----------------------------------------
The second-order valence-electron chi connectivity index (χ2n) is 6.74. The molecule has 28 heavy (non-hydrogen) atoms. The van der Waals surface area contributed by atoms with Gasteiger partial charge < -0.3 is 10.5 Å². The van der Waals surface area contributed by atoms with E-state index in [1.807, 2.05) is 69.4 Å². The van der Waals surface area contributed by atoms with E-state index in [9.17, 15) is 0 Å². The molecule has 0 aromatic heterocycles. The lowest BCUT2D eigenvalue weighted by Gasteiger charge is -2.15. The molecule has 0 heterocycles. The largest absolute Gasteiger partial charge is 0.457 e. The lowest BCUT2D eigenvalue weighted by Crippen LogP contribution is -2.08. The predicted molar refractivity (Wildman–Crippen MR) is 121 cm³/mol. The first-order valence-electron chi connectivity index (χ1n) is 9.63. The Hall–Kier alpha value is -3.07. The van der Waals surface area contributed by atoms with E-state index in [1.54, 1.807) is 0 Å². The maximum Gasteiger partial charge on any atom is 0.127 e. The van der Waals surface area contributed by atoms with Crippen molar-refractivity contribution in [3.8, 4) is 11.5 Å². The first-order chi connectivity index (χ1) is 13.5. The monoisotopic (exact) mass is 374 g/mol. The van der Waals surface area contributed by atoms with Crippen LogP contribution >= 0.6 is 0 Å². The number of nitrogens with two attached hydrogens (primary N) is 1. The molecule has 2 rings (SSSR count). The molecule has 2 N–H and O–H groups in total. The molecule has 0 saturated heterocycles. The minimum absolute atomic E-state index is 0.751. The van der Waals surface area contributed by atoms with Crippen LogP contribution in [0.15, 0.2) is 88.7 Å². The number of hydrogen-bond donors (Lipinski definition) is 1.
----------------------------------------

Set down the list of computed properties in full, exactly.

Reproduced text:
The second-order valence-electron chi connectivity index (χ2n) is 6.74. The molecule has 28 heavy (non-hydrogen) atoms. The van der Waals surface area contributed by atoms with Gasteiger partial charge < -0.3 is 10.5 Å². The van der Waals surface area contributed by atoms with E-state index in [1.807, 2.05) is 69.4 Å². The van der Waals surface area contributed by atoms with E-state index in [9.17, 15) is 0 Å². The molecule has 0 aromatic heterocycles. The lowest BCUT2D eigenvalue weighted by Gasteiger charge is -2.15. The molecule has 0 heterocycles. The largest absolute Gasteiger partial charge is 0.457 e. The lowest BCUT2D eigenvalue weighted by Crippen LogP contribution is -2.08. The predicted molar refractivity (Wildman–Crippen MR) is 121 cm³/mol. The first-order valence-electron chi connectivity index (χ1n) is 9.63. The Hall–Kier alpha value is -3.07. The van der Waals surface area contributed by atoms with E-state index in [1.54, 1.807) is 0 Å². The maximum Gasteiger partial charge on any atom is 0.127 e. The van der Waals surface area contributed by atoms with Crippen molar-refractivity contribution in [3.8, 4) is 11.5 Å². The first-order chi connectivity index (χ1) is 13.5. The monoisotopic (exact) mass is 374 g/mol. The van der Waals surface area contributed by atoms with Crippen LogP contribution >= 0.6 is 0 Å². The number of nitrogens with two attached hydrogens (primary N) is 1. The molecule has 2 rings (SSSR count). The molecule has 2 N–H and O–H groups in total. The molecule has 0 saturated heterocycles. The minimum absolute atomic E-state index is 0.751. The van der Waals surface area contributed by atoms with Crippen LogP contribution in [0.15, 0.2) is 88.7 Å². The number of hydrogen-bond donors (Lipinski definition) is 1.